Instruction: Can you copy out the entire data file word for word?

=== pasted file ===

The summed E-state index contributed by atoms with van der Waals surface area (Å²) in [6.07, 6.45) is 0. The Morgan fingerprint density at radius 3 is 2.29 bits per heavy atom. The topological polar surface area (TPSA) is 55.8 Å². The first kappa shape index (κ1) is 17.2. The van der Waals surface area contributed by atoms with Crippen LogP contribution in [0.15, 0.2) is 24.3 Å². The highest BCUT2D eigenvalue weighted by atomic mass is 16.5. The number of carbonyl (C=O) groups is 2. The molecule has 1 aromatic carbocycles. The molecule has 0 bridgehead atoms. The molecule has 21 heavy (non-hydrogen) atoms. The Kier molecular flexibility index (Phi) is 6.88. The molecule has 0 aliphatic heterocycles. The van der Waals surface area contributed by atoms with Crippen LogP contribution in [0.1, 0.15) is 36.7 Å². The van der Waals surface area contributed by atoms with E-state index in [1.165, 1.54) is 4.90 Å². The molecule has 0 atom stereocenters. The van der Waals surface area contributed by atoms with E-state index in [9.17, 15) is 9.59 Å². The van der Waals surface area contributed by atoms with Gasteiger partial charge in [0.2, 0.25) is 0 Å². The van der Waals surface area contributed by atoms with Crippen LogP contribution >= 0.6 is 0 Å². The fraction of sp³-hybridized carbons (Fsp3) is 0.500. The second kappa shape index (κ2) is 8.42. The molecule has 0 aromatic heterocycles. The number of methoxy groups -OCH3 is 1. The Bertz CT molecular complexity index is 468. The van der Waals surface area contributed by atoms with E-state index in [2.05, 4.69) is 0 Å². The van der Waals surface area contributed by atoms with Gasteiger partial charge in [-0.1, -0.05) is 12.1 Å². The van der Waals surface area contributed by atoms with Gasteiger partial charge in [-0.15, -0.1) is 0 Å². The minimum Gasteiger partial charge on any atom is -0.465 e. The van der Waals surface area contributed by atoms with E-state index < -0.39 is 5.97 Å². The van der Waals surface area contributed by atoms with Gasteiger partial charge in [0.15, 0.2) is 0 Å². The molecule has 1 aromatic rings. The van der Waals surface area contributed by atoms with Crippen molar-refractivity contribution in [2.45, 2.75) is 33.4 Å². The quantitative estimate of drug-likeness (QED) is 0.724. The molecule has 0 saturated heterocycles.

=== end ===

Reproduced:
The summed E-state index contributed by atoms with van der Waals surface area (Å²) in [6.07, 6.45) is 0. The Morgan fingerprint density at radius 3 is 2.29 bits per heavy atom. The topological polar surface area (TPSA) is 55.8 Å². The first kappa shape index (κ1) is 17.2. The van der Waals surface area contributed by atoms with Crippen LogP contribution in [0.15, 0.2) is 24.3 Å². The highest BCUT2D eigenvalue weighted by atomic mass is 16.5. The number of carbonyl (C=O) groups is 2. The molecule has 1 aromatic carbocycles. The molecule has 0 bridgehead atoms. The molecule has 21 heavy (non-hydrogen) atoms. The Kier molecular flexibility index (Phi) is 6.88. The molecule has 0 aliphatic heterocycles. The van der Waals surface area contributed by atoms with Crippen LogP contribution in [0.1, 0.15) is 36.7 Å². The van der Waals surface area contributed by atoms with E-state index in [1.165, 1.54) is 4.90 Å². The molecule has 0 atom stereocenters. The van der Waals surface area contributed by atoms with E-state index in [9.17, 15) is 9.59 Å². The van der Waals surface area contributed by atoms with Gasteiger partial charge in [0.2, 0.25) is 0 Å². The van der Waals surface area contributed by atoms with Crippen LogP contribution >= 0.6 is 0 Å². The fraction of sp³-hybridized carbons (Fsp3) is 0.500. The second kappa shape index (κ2) is 8.42. The molecule has 0 aromatic heterocycles. The number of methoxy groups -OCH3 is 1. The Bertz CT molecular complexity index is 468. The van der Waals surface area contributed by atoms with E-state index in [2.05, 4.69) is 0 Å². The van der Waals surface area contributed by atoms with Gasteiger partial charge in [-0.1, -0.05) is 12.1 Å². The van der Waals surface area contributed by atoms with Gasteiger partial charge in [-0.15, -0.1) is 0 Å². The minimum Gasteiger partial charge on any atom is -0.465 e. The van der Waals surface area contributed by atoms with E-state index < -0.39 is 5.97 Å². The van der Waals surface area contributed by atoms with Gasteiger partial charge in [0.15, 0.2) is 0 Å². The molecule has 1 aromatic rings. The van der Waals surface area contributed by atoms with Crippen molar-refractivity contribution in [2.45, 2.75) is 33.4 Å². The quantitative estimate of drug-likeness (QED) is 0.724. The molecule has 0 saturated heterocycles.